Somehow a fake giant shark killing beachgoers fell into place, because this film brings an astonishingly effective shock factor and is legendary for that. It is so brilliantly executed that it deserves it own star on the Hollywood Walk of Fame. It is one that any film lover must see to believe. There is not one bad moment, not one boring scene. It sends you on a terrifying ride throughout, sends your heart racing the moment you hear the famous music, that has become synonymous with sharks. It is one of Spielberg’s finest films. A true masterpiece, so don’t let the nit-picky critical reviews turn you off of watching this.

This like I said is not for young kids, it is violent to the max, lots of smoking and drinking and quite a bit of cursing. Also, if you don’t like lots of gore, this may not be for you. 13+ 4.5/5

Classic of the Week: A Taste of Honey (1961)

A Taste of Honey is a 1961 British film adaptation of the 1958 play of the same name by Shelagh Delaney. The film is directed by Tony Richardson, who also directed the play on stage.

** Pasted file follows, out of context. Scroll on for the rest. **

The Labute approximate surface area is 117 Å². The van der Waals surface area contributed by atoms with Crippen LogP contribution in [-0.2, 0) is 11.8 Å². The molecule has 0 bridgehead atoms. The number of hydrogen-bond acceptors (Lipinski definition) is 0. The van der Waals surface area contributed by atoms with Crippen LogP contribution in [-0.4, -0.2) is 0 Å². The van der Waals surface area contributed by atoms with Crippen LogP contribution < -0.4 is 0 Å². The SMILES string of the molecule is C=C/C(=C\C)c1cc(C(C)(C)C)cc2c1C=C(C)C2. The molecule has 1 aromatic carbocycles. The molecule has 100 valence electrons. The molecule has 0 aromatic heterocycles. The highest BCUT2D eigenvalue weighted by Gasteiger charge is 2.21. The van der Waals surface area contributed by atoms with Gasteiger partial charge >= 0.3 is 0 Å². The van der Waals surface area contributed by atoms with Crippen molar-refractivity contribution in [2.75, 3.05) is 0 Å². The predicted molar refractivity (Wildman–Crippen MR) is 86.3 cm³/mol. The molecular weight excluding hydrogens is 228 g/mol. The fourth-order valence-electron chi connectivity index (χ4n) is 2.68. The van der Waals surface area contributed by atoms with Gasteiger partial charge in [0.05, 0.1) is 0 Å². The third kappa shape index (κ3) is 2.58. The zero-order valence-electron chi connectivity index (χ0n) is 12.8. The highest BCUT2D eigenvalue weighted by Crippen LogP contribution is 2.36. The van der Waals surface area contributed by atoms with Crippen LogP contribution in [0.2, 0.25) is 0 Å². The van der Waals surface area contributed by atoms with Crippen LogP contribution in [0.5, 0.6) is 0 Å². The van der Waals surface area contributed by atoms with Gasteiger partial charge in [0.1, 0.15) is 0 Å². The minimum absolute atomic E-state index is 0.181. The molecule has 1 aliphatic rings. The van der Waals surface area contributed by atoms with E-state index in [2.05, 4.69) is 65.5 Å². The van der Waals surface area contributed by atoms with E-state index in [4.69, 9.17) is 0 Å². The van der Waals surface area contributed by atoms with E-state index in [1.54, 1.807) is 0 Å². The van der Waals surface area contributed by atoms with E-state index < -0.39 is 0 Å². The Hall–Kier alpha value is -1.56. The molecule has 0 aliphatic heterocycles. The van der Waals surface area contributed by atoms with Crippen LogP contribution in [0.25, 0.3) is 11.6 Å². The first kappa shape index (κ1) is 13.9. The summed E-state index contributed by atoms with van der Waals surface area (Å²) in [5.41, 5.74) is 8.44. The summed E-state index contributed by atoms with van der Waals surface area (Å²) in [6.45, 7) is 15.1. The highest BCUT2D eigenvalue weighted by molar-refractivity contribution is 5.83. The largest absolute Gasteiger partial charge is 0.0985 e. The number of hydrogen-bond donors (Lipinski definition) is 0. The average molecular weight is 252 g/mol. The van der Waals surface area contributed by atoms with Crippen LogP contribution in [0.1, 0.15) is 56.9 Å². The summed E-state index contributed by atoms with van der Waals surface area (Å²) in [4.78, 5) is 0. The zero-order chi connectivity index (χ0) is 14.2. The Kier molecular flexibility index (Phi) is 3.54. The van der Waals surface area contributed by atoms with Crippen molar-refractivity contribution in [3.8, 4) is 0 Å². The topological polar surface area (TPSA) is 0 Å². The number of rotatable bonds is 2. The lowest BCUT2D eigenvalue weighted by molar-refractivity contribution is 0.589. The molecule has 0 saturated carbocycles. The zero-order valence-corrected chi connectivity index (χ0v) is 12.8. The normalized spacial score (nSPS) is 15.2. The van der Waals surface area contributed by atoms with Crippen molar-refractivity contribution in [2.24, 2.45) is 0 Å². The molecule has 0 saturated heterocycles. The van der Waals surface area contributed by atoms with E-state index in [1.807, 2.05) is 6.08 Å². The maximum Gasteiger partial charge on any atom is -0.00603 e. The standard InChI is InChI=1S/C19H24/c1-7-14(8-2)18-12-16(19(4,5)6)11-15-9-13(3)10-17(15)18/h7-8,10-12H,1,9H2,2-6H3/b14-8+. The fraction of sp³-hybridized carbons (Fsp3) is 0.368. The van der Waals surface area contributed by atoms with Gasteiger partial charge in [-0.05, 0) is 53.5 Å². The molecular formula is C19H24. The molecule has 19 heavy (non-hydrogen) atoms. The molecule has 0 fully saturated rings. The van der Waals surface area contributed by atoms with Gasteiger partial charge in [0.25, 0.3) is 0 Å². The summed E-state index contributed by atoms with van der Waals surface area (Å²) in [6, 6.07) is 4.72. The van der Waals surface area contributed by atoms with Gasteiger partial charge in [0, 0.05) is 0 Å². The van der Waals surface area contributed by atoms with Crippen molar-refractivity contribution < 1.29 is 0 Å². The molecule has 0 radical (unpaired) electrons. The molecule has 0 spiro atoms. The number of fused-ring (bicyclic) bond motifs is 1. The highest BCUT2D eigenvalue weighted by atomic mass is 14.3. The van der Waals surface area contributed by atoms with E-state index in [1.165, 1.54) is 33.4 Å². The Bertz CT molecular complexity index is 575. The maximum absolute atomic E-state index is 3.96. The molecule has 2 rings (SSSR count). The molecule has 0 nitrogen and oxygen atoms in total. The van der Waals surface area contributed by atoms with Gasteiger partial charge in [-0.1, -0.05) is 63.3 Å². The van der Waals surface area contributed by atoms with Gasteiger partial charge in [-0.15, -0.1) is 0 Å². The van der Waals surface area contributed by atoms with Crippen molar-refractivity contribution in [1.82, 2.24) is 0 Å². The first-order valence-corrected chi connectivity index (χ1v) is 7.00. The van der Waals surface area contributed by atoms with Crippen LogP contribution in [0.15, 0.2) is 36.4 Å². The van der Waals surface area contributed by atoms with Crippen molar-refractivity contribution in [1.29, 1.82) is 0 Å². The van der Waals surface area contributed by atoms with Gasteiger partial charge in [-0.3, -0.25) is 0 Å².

The film follows a teenage girl named Jo and her mother Hellen as they moved their few belongings across Manchester on a bus. Jo’s mum is an alcoholic who becomes engaged to a much younger and wealthier man. Jo meets an older fellow who works on ships and they eventually fall in love and and have sex, before having to set sail. He assures he’d be back soon, but never comes back. She ends up moving into a ramshackle home with a gay friend and finds out she is pregnant.

This film is so realistic, you almost feel as if you’re watching a documentary and not something fictional. The acting is great from all the main stars, but much of the movie is so slow, it’s boring. This is an extremely depressing film as well, mostly just sad scenes and a few somewhat happy ones. Although the acting is superb, the main characters are all hard to like. Helen is a heavy drinking, money spending and self centered lady, Jo complains too much and ends up with a baby as a teen, Jimmy is far too nice at first, then gets Jo pregnant and leaves, Helen’s fiancé is a jerk and hates Jo and Geoffrey (Jo’s roommate) is not too bright and far too sweet.

Even though this a a rather dull film, it is still relevant in this day in time with today’s “Teen Moms,” only without much of the trash that’s seen on TV and in movies. This movie is raw and straightforward. It shows the life of a teenage mother who is forced to decide wether to have the baby or not.